Olufunbi Falayi is the co-founder of Passion Incubator– an early stage technology incubator that supports and invests in start-ups and also the CEO at Leadspace, talks about his drive in this interview with KEMI LANRE-AREMU
What schools did you attend?
I studied Computer Science and Economics at Obafemi Awolowo University, Ile-Ife. Subsequently, I took a course in Entrepreneurship and Innovation at Stanford University, USA, to hone my skills in my field of expertise.
What spurred your interest in Information Technology?
I grew up playing lots of video games and gradually developed interest in technology. I also remember skipping several classes in secondary school to play games all day. Additionally, my parents kept advising us to study professional courses. Computer Science was an easy choice for me from the other options like Accounting, Law and Medicine.
What is your work history?
While awaiting admission to the university I started my first job as teaching assistant in a primary school owned by my dad. While at the university, I took computer repair and networking classes at Computer Village, Ikeja. I also did an internship with NNPC-NAPIMS in the procurement department during my fourth year in the university. Upon graduation, I got a job as a product analyst with an IT firm and subsequently co-founded Project 4: a project focused on empowering secondary school students in IT, entrepreneurship and other soft skills.
I earned a full scholarship to attend a social entrepreneurship incubator in India. While in India, I worked as a research analyst and conducted research on methods the National Skills Development Corporation (NSDC) of India utilised to reduce youth unemployment rate – by supporting vocational skills and entrepreneurship initiatives through NGOs, skill centres, incubators and technology hubs.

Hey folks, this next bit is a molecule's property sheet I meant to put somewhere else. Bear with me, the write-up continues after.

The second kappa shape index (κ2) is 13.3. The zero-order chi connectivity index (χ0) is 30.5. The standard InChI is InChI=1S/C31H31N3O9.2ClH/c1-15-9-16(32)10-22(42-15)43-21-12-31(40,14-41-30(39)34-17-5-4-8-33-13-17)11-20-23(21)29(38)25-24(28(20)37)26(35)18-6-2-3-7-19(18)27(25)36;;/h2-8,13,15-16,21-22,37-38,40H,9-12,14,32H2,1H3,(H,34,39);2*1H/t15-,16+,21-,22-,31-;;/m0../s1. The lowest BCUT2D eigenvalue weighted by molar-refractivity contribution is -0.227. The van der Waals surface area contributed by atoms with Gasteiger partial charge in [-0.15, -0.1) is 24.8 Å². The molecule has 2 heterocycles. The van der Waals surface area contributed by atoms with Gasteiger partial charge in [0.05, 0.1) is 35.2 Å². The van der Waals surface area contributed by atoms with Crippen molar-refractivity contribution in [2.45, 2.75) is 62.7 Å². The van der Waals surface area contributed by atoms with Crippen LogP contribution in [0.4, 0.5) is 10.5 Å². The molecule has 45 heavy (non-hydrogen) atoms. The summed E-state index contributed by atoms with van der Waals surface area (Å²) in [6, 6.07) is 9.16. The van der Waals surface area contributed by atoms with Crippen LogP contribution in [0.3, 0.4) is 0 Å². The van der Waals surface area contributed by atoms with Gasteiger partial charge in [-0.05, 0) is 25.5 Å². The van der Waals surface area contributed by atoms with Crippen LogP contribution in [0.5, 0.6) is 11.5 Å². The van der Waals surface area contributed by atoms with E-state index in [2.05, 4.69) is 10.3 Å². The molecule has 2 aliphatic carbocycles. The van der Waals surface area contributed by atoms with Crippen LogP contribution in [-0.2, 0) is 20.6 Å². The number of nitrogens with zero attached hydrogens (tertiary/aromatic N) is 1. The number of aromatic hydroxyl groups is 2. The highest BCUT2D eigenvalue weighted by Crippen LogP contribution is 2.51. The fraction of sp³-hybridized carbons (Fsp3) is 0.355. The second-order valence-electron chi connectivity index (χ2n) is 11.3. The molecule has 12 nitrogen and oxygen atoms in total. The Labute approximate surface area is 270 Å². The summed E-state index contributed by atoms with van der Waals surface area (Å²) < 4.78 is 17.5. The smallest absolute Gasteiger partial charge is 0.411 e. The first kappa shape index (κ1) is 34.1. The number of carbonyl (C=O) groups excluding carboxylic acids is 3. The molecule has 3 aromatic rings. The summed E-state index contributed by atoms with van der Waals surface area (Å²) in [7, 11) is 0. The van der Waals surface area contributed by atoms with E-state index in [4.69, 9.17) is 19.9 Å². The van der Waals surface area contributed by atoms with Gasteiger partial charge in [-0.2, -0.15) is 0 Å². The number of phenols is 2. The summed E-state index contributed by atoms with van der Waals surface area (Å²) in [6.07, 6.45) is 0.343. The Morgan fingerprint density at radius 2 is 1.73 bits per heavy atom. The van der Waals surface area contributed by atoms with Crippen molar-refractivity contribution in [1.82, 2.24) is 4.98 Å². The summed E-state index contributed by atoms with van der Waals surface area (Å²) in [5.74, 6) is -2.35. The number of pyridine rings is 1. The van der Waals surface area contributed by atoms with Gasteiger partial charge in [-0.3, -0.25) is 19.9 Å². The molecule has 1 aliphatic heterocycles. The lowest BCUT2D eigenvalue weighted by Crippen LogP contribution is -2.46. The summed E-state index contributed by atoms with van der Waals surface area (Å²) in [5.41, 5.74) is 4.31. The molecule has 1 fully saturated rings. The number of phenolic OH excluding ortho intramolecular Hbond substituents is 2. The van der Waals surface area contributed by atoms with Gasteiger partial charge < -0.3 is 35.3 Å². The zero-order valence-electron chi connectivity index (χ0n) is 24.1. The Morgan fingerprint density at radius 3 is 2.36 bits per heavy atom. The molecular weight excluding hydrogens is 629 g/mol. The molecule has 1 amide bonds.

My experience in India inspired me to jointly establish Passion Incubator, an early-stage technology incubator that invests and supports start-ups in Nigeria. I also managed iDEA NIGERIA (Lagos), a technology incubator and accelerator that supports over 40 entrepreneurs/start-ups yearly.
I am currently the West African consultant for HiiL Innovating Justice Accelerator, based in The Netherlands. I also work as the CEO of Leadspace, a shared facility that provides flexible, affordable and world-class workspace for entrepreneurs, start-ups, professionals, freelancers and content creators.
Why and when did you establish Passion Incubator?
The idea was birthed during my time in India in 2013. I was admitted into a social entrepreneurship incubator and by association, I spent time in other technology incubators. I saw passionate young people developed solutions to problems and saw the kind of support they were given in those incubators/hubs. This support made a huge difference to the entrepreneurs as it gave them a shot at success despite the challenges that are associated with launching a start-up. I got inspired by this and I believed that if we had these kinds of opportunities in Nigeria, more talented people would be motivated to start their business.
At that time, youth unemployment rate in Nigeria was about 24 per cent, which in my point of view, was high. I was eager to help people build business and wanted to play a role in creating change. As such, I reached out to my very close friend, Taiwo Ajetunmobi, who at the time was a manager at Hewlett Packard in Dallas, Texas. We decided to team up and start an incubator for young start-ups who were still very early in their development process and were passionate about technology as we were.
We have invested financially in seven start-ups who currently have 43 employees and supported over 200 start-ups/entrepreneurs.